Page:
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“Here is the thing about assholes: they seem to believe that by outwardly declaring themselves assholes, they absolve themselves of all responsibility for subsequent assholery. ‘I will hurt you,’ a boy warns, and then hurts you, and then you’re left blaming yourself because you knew what you were getting into. They act like being an asshole is like being diabetic or a professional mime. Sorry, this is just an unchangeable fact about my life and who I am. A boy can walk through his twenties in bulletproof armor if he tells every girl he ever sleeps with in advance that anything bad that he’ll ever do is her fault.”

I wanted to practically shout at the page “YES! THIS! SOMEONE PUT THIS SITUATION THAT SO MANY WOMEN HAVE EXPERIENCED INTO WORDS!” We want to believe that we mean something to someone even if they are making us feel horrible deep down. We like the chase, until we let ourselves admit that it wears us out. We want to believe that we’re special to emotionally unavailable people, that maybe we’ll be the one who opens their eyes to their own bullshit, and fantasize about the relationship that never could be. At the beginning of my junior year of college, a Tinder guy broke things off with me after two dates claiming that he didn’t like how emotionally attached he was getting, and then proceeded to invite me to his apartment two days later and said he didn’t care if I met someone else. Yet I still felt like it was my fault when I later confronted him about what he put me through. “I told you before we’re just friends,” he’d said.

Throughout the book, Schwartz describes several instances of putting herself in situations that forced her out of her comfort zone, like going to a “makeout party” with a group of new-ish friends at a warehouse, even wearing a corset. She subsequenty dated a lawyer who was into BDSM. Before all of this, she slept with a married Brown alumnus her senior year of college. While these are supposed to read as dumb (albeit comical) decisions, it’s still understandable why she did these things. She wanted to prove something to herself, that she’s capable of tapping into different sides of herself. One part of the book that made me laugh was when she’s describing a date in which The Lawyer invites her over to workout with him, and she gets tired of working out and goes back to his apartment to wait for him. “You pull a book from his shelf (Neverwhere by Neil Gaiman) so when he comes in, you can be reading - the perfect image of the shy intellectual love interest. See? the book will say. I’m more of a reading type than working-on-the-treadmill type.”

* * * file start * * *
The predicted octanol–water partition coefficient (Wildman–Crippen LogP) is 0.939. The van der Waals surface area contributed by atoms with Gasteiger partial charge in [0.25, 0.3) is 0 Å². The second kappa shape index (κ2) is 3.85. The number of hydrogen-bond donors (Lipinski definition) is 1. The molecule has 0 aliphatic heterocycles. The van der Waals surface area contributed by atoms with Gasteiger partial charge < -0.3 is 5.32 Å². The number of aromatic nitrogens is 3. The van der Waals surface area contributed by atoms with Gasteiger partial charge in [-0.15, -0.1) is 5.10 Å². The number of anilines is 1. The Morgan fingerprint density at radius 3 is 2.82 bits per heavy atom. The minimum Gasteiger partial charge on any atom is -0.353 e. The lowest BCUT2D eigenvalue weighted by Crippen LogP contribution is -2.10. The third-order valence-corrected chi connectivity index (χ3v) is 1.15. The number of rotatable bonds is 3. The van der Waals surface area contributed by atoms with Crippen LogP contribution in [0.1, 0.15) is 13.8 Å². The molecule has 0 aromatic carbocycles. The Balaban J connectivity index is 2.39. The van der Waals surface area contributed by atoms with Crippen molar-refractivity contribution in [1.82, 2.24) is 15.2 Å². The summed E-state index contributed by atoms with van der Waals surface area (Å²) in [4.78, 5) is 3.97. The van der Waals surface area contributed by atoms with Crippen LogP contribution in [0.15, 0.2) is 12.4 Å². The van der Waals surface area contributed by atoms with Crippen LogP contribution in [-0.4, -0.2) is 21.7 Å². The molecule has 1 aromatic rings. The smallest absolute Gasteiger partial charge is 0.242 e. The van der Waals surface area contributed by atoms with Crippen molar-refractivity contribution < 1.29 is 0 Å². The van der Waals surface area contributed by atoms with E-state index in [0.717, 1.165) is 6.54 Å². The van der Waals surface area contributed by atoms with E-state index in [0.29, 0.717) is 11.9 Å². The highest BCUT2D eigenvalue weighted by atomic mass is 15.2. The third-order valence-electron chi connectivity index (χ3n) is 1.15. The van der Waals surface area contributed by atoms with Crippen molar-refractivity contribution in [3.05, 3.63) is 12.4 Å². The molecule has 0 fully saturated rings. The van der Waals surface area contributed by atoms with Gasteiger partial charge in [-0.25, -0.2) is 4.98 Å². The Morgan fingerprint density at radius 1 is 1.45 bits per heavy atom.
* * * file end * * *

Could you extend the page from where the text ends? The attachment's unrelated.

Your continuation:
Speaking as someone who grew up shy and bookish and at times socially awkward, and is trying to navigate adulthood with some of these traits, I really resonated with Dana Schwartz. I feel like women are often pressured to be consistent with their identities and personalities, that we have to pick one part of ourselves to stick to. While Dana Schwartz is a self-described introvert who loves books and staying in watching Netflix, there’s this desire to be hot, adventurous, and charming. But who’s to say that she can’t be all of those things?

I admired how open Schwartz was with her battles, her complicated relationship with her body and food, and her social and dating life. Talking about mental illness, eating disorders, and casual sex are subjects that are taboo and often shushed away for the sake of not making people uncomfortable. But now more people, especially women, are being candid about these things, which is good. These things are part of people’s truths, and who are we to deny them? They’re not going away anytime soon, so now is as good a time as any to start accepting the good, the bad, and the ugly parts of people’s lives, and being more open to hearing about them.